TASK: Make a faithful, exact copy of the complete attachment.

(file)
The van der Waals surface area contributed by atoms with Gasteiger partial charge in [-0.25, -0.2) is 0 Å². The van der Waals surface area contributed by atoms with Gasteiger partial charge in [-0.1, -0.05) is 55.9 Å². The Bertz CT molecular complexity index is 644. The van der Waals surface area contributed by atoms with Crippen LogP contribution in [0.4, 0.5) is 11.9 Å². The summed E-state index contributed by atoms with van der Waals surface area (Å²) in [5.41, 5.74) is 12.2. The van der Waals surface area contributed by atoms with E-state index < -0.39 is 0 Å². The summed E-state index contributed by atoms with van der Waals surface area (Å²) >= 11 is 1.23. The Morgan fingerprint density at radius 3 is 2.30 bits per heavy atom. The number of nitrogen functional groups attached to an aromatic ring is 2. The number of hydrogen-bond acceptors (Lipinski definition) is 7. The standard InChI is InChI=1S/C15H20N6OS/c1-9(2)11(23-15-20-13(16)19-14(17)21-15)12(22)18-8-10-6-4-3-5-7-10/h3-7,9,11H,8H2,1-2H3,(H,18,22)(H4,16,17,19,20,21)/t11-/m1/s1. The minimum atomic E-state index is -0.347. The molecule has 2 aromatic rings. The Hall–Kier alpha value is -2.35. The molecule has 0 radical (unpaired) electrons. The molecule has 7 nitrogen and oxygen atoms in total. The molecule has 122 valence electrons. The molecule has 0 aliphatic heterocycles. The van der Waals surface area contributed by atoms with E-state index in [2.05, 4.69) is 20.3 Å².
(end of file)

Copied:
The van der Waals surface area contributed by atoms with Gasteiger partial charge in [-0.25, -0.2) is 0 Å². The van der Waals surface area contributed by atoms with Gasteiger partial charge in [-0.1, -0.05) is 55.9 Å². The Bertz CT molecular complexity index is 644. The van der Waals surface area contributed by atoms with Crippen LogP contribution in [0.4, 0.5) is 11.9 Å². The summed E-state index contributed by atoms with van der Waals surface area (Å²) in [5.41, 5.74) is 12.2. The van der Waals surface area contributed by atoms with E-state index < -0.39 is 0 Å². The summed E-state index contributed by atoms with van der Waals surface area (Å²) >= 11 is 1.23. The Morgan fingerprint density at radius 3 is 2.30 bits per heavy atom. The number of nitrogen functional groups attached to an aromatic ring is 2. The number of hydrogen-bond acceptors (Lipinski definition) is 7. The standard InChI is InChI=1S/C15H20N6OS/c1-9(2)11(23-15-20-13(16)19-14(17)21-15)12(22)18-8-10-6-4-3-5-7-10/h3-7,9,11H,8H2,1-2H3,(H,18,22)(H4,16,17,19,20,21)/t11-/m1/s1. The minimum atomic E-state index is -0.347. The molecule has 2 aromatic rings. The Hall–Kier alpha value is -2.35. The molecule has 0 radical (unpaired) electrons. The molecule has 7 nitrogen and oxygen atoms in total. The molecule has 122 valence electrons. The molecule has 0 aliphatic heterocycles. The van der Waals surface area contributed by atoms with E-state index in [2.05, 4.69) is 20.3 Å².